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Review: Lorde’s Solar Power Album Is Magic And Improves

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Lorde has long been the deity that could have lived on your street when you were a child. The 24-year-old New Zealander, both a laid-back homebody and one of music’s most enigmatic stars, has a unique energy and approach to her craft; elements that led her to be cited as a voice of her generation. On his first album, 2013’s Pure heroine, she unwrapped the anxieties of growing up in the suburbs, weighed down by a world much bigger than herself, making her fans feel “seen” by her frankness. Four years later, she made a best-of-the-century breakout album with Melodrama, further deepening that connection. So it’s no surprise that the pressure of being portrayed as a messiah seems to have reached Lorde on her latest album, Magic and Improvement. Solar energy.

Here, the specifics of the existence of teens and early twenties are less obvious. But she’s aware of that disconnect, talking about the same celebrity and the same excesses she once lamented on her breakup track. “RoyalsIn another context. Having acquired it, she has now lived the experience of ease and considers herself more as a down to earth and anchored Norman. Yes Pure heroine and Melodrama were albums that embraced the ugliness of growing up, then Solar energy is a record about an adult, realizing the rare power she has accumulated over eight years in the limelight. Upon her, she urges us to look beyond her for answers to our problems, pointing to the same source of her own consolation: the world around her.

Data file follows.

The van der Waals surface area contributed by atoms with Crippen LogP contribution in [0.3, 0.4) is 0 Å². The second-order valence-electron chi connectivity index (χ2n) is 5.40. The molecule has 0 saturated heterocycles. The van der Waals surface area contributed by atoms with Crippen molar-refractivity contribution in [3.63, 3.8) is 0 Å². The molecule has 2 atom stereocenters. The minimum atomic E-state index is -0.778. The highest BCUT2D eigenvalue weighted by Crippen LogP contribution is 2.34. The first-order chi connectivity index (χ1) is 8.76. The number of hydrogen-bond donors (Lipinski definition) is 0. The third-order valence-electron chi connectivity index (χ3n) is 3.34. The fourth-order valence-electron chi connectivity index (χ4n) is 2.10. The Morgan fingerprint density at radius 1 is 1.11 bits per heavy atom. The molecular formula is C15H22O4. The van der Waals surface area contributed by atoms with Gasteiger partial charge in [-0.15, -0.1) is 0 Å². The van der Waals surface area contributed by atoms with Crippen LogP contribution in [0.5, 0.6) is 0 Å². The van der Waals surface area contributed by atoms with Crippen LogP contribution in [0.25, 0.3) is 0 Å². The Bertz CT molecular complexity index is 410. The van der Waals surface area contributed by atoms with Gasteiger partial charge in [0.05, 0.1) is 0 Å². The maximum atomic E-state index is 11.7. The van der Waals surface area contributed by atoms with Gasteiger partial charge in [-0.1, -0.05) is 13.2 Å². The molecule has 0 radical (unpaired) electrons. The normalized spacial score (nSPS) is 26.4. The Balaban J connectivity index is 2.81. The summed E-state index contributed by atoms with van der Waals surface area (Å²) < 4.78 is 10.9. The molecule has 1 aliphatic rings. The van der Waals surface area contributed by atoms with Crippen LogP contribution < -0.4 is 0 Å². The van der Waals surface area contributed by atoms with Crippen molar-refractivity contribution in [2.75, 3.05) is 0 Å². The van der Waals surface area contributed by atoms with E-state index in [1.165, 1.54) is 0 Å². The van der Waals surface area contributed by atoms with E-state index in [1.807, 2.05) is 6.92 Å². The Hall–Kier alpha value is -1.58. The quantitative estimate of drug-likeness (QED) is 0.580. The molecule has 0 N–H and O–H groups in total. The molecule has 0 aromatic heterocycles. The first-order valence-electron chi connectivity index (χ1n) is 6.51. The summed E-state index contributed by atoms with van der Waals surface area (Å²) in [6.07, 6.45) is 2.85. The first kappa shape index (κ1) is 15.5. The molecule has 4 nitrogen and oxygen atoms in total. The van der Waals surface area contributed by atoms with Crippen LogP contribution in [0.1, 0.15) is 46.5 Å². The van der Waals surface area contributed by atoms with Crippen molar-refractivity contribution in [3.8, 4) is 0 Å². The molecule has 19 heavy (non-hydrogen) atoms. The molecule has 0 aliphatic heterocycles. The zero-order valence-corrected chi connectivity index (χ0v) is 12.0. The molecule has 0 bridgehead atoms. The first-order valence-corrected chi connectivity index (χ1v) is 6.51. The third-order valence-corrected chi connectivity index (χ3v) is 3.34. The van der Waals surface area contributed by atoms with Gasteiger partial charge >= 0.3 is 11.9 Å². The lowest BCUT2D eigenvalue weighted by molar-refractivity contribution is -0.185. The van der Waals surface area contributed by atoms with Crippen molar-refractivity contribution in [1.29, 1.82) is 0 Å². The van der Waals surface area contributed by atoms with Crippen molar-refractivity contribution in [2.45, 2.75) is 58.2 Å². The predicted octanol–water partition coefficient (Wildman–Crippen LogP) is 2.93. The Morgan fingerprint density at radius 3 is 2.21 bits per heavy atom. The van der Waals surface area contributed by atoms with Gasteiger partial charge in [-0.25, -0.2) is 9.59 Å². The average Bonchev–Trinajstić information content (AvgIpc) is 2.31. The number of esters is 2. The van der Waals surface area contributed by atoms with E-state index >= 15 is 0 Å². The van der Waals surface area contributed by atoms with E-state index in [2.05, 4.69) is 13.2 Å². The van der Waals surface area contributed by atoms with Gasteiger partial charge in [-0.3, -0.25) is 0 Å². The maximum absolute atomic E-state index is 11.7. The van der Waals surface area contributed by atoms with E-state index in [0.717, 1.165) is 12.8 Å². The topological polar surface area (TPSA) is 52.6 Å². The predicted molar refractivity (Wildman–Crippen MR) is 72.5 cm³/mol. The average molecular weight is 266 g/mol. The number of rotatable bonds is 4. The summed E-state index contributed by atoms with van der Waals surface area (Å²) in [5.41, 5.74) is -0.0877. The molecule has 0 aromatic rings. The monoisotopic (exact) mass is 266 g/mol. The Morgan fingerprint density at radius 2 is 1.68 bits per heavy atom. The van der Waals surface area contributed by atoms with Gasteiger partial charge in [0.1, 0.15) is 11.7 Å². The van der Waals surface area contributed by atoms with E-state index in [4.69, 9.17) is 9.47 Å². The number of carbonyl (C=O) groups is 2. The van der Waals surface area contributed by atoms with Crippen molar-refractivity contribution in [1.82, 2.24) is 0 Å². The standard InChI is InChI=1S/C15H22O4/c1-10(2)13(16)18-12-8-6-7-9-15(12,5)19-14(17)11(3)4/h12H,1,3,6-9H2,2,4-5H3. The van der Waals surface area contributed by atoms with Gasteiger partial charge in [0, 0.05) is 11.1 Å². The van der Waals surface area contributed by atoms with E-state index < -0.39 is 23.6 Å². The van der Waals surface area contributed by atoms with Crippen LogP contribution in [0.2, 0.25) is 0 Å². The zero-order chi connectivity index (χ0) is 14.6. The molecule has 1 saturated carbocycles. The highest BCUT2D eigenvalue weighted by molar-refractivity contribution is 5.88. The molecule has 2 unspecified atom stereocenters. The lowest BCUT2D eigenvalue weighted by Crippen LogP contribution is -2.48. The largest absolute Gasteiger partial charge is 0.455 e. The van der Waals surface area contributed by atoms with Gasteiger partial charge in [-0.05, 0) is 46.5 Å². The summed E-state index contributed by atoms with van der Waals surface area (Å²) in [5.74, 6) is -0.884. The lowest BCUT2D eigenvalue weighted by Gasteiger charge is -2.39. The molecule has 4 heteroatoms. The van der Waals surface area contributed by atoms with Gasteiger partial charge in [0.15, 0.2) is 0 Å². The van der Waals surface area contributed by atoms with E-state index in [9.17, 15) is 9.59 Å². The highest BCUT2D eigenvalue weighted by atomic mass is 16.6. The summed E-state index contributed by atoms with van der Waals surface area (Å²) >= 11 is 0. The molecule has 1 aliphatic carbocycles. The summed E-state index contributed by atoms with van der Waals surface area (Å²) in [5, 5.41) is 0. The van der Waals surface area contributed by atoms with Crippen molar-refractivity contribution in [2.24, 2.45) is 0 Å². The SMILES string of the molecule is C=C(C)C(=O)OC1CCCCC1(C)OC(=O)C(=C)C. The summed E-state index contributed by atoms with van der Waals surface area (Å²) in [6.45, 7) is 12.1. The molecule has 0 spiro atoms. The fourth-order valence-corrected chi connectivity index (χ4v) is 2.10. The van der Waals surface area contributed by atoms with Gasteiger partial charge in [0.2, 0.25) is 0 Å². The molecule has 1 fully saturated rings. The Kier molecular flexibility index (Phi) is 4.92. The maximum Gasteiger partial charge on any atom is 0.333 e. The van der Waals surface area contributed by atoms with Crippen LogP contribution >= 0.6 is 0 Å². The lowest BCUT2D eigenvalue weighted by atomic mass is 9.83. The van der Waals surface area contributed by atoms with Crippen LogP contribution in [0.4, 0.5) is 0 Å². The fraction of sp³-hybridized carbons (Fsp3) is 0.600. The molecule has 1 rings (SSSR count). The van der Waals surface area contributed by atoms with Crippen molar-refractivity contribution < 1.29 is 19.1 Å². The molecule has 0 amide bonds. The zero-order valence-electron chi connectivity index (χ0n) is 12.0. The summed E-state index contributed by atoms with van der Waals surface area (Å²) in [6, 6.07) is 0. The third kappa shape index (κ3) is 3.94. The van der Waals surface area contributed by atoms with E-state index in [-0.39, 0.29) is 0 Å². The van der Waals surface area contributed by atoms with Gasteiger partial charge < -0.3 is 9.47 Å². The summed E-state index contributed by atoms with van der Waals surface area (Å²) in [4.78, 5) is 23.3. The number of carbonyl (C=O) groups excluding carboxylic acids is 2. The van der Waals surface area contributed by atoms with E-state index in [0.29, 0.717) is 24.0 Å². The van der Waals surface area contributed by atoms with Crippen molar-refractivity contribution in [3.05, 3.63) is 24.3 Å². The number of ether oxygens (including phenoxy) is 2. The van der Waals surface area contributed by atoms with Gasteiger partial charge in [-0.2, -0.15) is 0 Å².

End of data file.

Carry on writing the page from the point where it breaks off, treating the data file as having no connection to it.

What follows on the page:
It’s made up of the kinds of questions we’ve all asked ourselves over the past year: What matters in my life? What makes me happy? Am I investing my time in the right things? Am I truly grateful for the planet we live on? Memes have been around compare the overall themes of the album to this woman in that skirt and toed shoes you see wandering the flea markets, believing only in holistic therapy and gems. In some ways it’s a fair picture of what Solar energy flike eels, although more contemplative and spiritual than deranged and moralizing. The glimmers of the early 2000s acoustic pop she referred to are all present here, but imagine that as a pre-Ample Nelly Furtado record with glimmers of “Pure shores“”, “The Californian dream ‘” and “Live forever” too much.